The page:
|Hiking Trail Conditions Report|
||Slide Peak, Mt. Isolation, North Isolation, NH|
||Glen Boulder Trail, Davis Path, Isolation Spur, bushwhack|
|Date of Hike:
||Saturday, April 10, 2021|
|Parking/Access Road Notes:
||Glen Ellis lot is still gated, but is snow free. We were able to park outside the gate, along the access road, this morning. By the afternoon, cars were lining Route 16 to this lot, all the way from Pinkham Notch. |
||Dry Trail, Standing/Running Water on Trail, Mud - Minor/Avoidable, Snow/Ice - Monorail (Stable), Snow/Ice - Monorail (Unstable), Snow - Spring Snow, Snow/Ice - Postholes |
|Water Crossing Notes:
||Two normally minor crossings on Glen Boulder were hoppable this morning, but required getting boots wet this afternoon. Not big enough crossings to cause much of an issue otherwise. |
|Trail Maintenance Notes:
||We took out roughly half a dozen blowdowns on the Davis Path (north of the Isolation Trail junctions), but many still remain, a few of which obstruct the trail/make it hard to follow. |
|Lost and Found:
||Glen Boulder Trail was initially snow free and fairly dry. Not too much snow prior to the water crossings. Fairly consistent starting between the crossings, perhaps around 2,500-2,600 feet in elevation. With the eastern exposure (morning sun), we were forced to put on snowshoes above the second crossing, as the snow was already pretty soft (and 2-3 feet deep). Snowshoes stayed on until the alpine zone sign, at which point the trail was snow free momentarily, then snow covered, and the snow free from treeline to Glen Boulder.|
Snow free alpine walking continued until we reached the scrub above the boulder, at which point we instantly postholed and needed snowshoes again. Snowshoes stayed on until Slide Peak (summit bare), then came on again into the col and in the scrub, then were off again as we reached the next alpine area prior to the Davis Path junction.
Davis Path above treeline was bare and fairly dry.
Snowshoes immediately went back on as soon as we descended into the trees. Generally 3 to 4 feet of snowpack along the ridge. Trail was very vague in places, with faint signs of folks trying to follow it. Not much use at all on this stretch, which was nice because it meant minimal postholes.
Quasi-monorail started near the southern Isolation Trail junction and became a bit more prominent at the cut off just south of it. Monorail is not particularly elevated along this stretch yet. Snowpack remained all the way up to the top of the Isolation Spur.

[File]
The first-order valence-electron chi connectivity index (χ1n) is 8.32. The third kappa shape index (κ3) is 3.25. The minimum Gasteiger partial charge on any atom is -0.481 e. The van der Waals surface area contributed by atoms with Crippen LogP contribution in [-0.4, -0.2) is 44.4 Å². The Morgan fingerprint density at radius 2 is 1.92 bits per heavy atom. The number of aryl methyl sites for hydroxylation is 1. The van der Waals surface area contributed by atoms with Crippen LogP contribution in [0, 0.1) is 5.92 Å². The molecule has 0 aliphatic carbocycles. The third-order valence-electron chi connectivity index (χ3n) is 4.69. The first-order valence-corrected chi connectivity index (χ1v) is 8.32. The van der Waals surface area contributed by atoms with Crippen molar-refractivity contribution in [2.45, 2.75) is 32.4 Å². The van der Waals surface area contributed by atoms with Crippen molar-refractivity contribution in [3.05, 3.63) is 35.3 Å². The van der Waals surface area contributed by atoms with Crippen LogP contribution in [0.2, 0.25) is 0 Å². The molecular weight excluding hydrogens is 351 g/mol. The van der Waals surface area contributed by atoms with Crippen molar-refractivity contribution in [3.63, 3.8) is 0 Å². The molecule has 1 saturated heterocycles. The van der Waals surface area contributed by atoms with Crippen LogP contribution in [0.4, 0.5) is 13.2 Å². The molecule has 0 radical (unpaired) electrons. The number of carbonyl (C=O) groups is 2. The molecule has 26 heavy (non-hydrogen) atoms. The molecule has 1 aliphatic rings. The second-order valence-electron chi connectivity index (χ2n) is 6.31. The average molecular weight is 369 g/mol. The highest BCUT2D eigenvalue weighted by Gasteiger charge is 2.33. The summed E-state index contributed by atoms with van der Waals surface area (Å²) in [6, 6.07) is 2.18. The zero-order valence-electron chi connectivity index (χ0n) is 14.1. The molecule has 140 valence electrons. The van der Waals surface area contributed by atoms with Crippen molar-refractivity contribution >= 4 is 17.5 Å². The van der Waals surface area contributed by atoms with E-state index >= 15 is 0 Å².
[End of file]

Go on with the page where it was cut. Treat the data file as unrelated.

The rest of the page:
Trail conditions became nasty on the return tip, as hoards of barebooters showed up from the Rocky Branch approach. Apparently the barebooting was bad enough that some were thinking it would be easier to climb up to Glen Boulder and hitch a ride back. Then we saw some postholers coming down from Glen Boulder, sinking up to their crotches in places, taking about 1.5 hours longer than us snowshoes. One pair who cane down this way said they were thinking about going out Rocky Branch to avoid the difficult conditions they had descended in. Yes, it was a Bizarro World of postholers. Simple answer: Don't go to Isolation with deep snowpack without snowshoes.
Even the more consolidated stretch of the Davis Path south of the Isolation Trail was getting sloppy from the postholers. Fairly nasty in places above it back up toward the Glen Boulder approach, particularly in the sunny spots. We did the short bushwhack to North Isolation (including a false start south of it, where I jumped in too soon and hit scrub, so we retreated and jumped in a hundred yards later with much easier woods).
Even more concerning was when we reached Slide Peak on our ascent, only to encounter folks once again without snowshoes, in shorts, planning to go to Isolation. It was already past 2 PM. Some of the postholers were friendly, but I do think there's a decent chance there will be an emergency call this evening. Anyone who went this far without snowshoes should be liable for their entire rescue cost.
Warm day with temperatures starting in the 40s (snow did not set up last night), climbing into the 70s. A bit cloudier than expected, which made the snow firm enough to support snowshoes without sinking in most places. There was some steady rain along the Route 16 corridor late this afternoon/evening (Conway to Tamworth), but unsure if the front extended north of the Sandwich Range.
Disclaimer: Reports are not verified - conditions may vary. Use at own risk. Always be prepared when hiking. Observe all signs. Trail conditions reports are not substitutes for weather reports or common sense.